Understandably, Bvlgari wanted to show off this impressive ultra-slim caliber. A traditional sapphire display back, however, would have made the watch significantly thicker. Bvlgari worked around this by constructing a monoblock case with an integrated sapphire window. This made the sapphire display an inseparable part of the case itself. After mounting the 0.2mm-slim dial and hands to the movement, the bezel and sapphire front crystal sealed the watch. Eight hollow, threaded posts on the underside bezel extended through the monoblock case to the reverse side. There, they were fastened with miniature five-sided bolts in each corner of the octagon. The Octo Finissimo debuted in a platinum case, brilliantly sized at 40mm in diameter, and again, just 5.15mm thick.

Octo Finissimo Tourbillon. Image credit: Ablogtowatch.com

Becoming a record-setter

Having dipped their toes in the waters of ultra-thin timepieces, Babin, Buonomassa, and Terreni wanted to see how far Bvlgari could take the concept. In 2014, alongside the new Octo Finissimo, Bvlgari released the Octo Finissimo Tourbillon. With it, the brand would claim the title for the thinnest tourbillon movement ever made. Bvlgari designed the 249-component caliber BVL 268 completely around its thickest component, the tourbillon cage. To reduce its overall thickness, Bvlgari utilized ball bearings instead of jewels and did away with the traditional regulator assembly. The timing was therefore adjusted directly on the 3Hz, variable-inertia balance itself. The result was a true flying tourbillon movement just 1.95mm thick. It smashed the previous record of 2.97mm, set by the Arnold & Son UTTE in 2013. But this was just the first of seven world records Bvlgari would set by 2021.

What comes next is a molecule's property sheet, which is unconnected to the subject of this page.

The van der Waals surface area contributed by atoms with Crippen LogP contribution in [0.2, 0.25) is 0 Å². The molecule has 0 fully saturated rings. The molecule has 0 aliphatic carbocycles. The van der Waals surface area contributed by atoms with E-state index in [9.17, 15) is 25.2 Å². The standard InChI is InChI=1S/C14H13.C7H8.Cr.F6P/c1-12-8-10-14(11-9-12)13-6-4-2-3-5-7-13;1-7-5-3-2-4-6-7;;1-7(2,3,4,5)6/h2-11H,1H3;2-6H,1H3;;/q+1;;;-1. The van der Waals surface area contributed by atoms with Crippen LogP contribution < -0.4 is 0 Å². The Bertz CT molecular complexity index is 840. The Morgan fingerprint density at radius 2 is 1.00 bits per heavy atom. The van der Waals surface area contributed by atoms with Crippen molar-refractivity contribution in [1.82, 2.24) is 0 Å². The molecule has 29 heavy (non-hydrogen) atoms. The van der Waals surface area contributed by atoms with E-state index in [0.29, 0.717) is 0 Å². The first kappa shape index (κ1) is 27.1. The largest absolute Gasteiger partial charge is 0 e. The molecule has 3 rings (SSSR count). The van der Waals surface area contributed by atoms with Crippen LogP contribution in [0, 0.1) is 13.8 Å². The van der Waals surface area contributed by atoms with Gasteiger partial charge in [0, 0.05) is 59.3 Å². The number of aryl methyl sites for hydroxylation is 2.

Diagono Magnesium. Image credit: Ablogtowatch.com

Pioneering materials and technology

As it did in 1998 with the Aluminium, in 2015, Bvlgari once again pushed the envelope of design with the Diagono Magnesium. It drew on the brand’s successful sports watch design of the late ’80s while using a combination of materials rarely seen in watchmaking. The middle case and dial were made of magnesium. This high-performance metal was 33% lighter than aluminum, 50% lighter than titanium, and 75% lighter than steel. The magnesium was then shielded with Motorlac, a protective coating known in the automotive industry for its heat resistance and extreme durability. It gave the magnesium base not only greater scratch and corrosion resistance, but a colorful, grained finish as well.

Image credit: Ablogtowatch.com

The sides of the case, the inner lugs, and the buckle were made of a polymer called polyether ether ketone, or PEEK. No ordinary plastic, this premium material is known for its strength-to-weight ratio and extreme resistance to temperature fluctuation. It was even used on parts of NASA’s Juno spacecraft on its mission to Jupiter. The 100m water-resistant case was topped with a scratch-resistant ceramic bezel and fitted with a vulcanized rubber strap. If there was ever a Bvlgari “beater”, the Diagono Magnesium was it.